Feinstein said she was introducing Senate legislation regarding assault weapons Thursday.
Sen. Dianne Feinstein, D-Calif., and Rep. Carolyn McCarthy, D-N.Y., unveiled legislation Thursday that would reinstate and considerably expand the expired federal ban on assault weapons and large-capacity ammunition magazines.
Opposition from Republicans, the National Rifle Association and potentially some Democrats, however, spells trouble for the measure, which is a central component of President Barack Obama’s plan to address gun violence after the fatal shooting of 26 people at a Connecticut elementary school on Dec. 14.
The two chief sponsors outlined the legislation during a crowded news conference on Capitol Hill, surrounded by law enforcement officers, faith leaders, mayors, survivors of gun violence and other Democratic supporters of the bill, including Senate Majority Whip Richard J. Durbin of Illinois and Conference Vice Chairman Charles E. Schumer of New York.
Feinstein said the bill, which she has worked on for more than a year, is a legislative response to mass killings such as the one that took place in Newtown, Conn.
“The common thread in these shootings is that each gunman uses a semi-automatic assault weapon or a large-capacity ammunition magazine,” Feinstein said. She said she was introducing the Senate legislation on Thursday; McCarthy will introduce her bill once the House is back in session, an aide said.
The bill would ban the future sale, transfer, manufacture and importation of 157 specific kinds of semi-automatic guns and impose the same restrictions on ammunition magazines that contain more than 10 rounds. It would also ban rifles, handguns and shotguns that accept detachable magazines and have certain physical characteristics, including a pistol grip or folding stock.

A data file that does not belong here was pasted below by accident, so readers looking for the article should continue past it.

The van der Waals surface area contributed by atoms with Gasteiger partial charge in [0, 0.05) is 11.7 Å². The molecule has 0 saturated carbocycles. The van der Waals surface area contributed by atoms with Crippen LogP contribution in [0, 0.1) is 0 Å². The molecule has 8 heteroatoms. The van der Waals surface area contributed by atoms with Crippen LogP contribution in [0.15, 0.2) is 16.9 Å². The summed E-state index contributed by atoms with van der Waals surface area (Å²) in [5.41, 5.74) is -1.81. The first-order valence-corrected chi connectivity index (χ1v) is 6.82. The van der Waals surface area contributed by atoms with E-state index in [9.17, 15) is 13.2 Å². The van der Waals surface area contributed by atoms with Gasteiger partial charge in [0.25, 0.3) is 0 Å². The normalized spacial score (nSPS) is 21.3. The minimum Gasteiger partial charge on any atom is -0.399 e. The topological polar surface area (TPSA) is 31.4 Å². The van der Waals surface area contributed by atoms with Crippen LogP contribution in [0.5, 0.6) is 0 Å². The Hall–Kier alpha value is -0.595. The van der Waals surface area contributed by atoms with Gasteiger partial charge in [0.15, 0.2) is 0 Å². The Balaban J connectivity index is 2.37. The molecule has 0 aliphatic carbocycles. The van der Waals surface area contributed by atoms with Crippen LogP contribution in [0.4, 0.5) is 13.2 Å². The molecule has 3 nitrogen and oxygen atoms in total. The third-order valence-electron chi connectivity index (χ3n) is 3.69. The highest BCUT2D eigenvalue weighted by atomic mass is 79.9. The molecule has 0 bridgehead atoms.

Feinstein said the legislation would simplify the definition of an assault weapon by reducing the number of defining physical characteristics from two to one, making it more difficult for gun manufacturers to design firearms that get around the ban. Unlike the previous assault weapons ban, which Feinstein wrote and was in effect from 1994 to 2004, the new version does not have a sunset date and is intended to stay on the books permanently.
The proposal includes some provisions that represent a significant expansion of the earlier ban and are likely to fan the fears of gun owners that their Second Amendment rights are being compromised.
Most prominently, the bill addresses the millions of semi-automatic guns and large-capacity ammunition magazines that are already in private owners’ possession today. It would require background checks on all such firearms if they are sold or transferred— including from one private citizen to another — and it would ban the future sale of large-capacity magazines even if those magazines are currently in their owners’ hands legally. It would impose a “safe storage requirement” for firearms currently in existence, and it includes a voluntary gun-buyback program designed to encourage gun owners to turn over their firearms in exchange for money provided through a Justice Department grant program.
“We have learned from the [original] bill,” Feinstein said.
Lukewarm Democratic Support
The legislation is seen as the toughest of the president’s gun control measures for proponents to try to pass in a politically divided Congress, and there were immediate signs Thursday of those challenges.
Hours after Feinstein and McCarthy unveiled the proposal, Sen. Ted Cruz, R-Texas, issued a statement saying he looks “forward to helping lead the fight to defeat this bill.”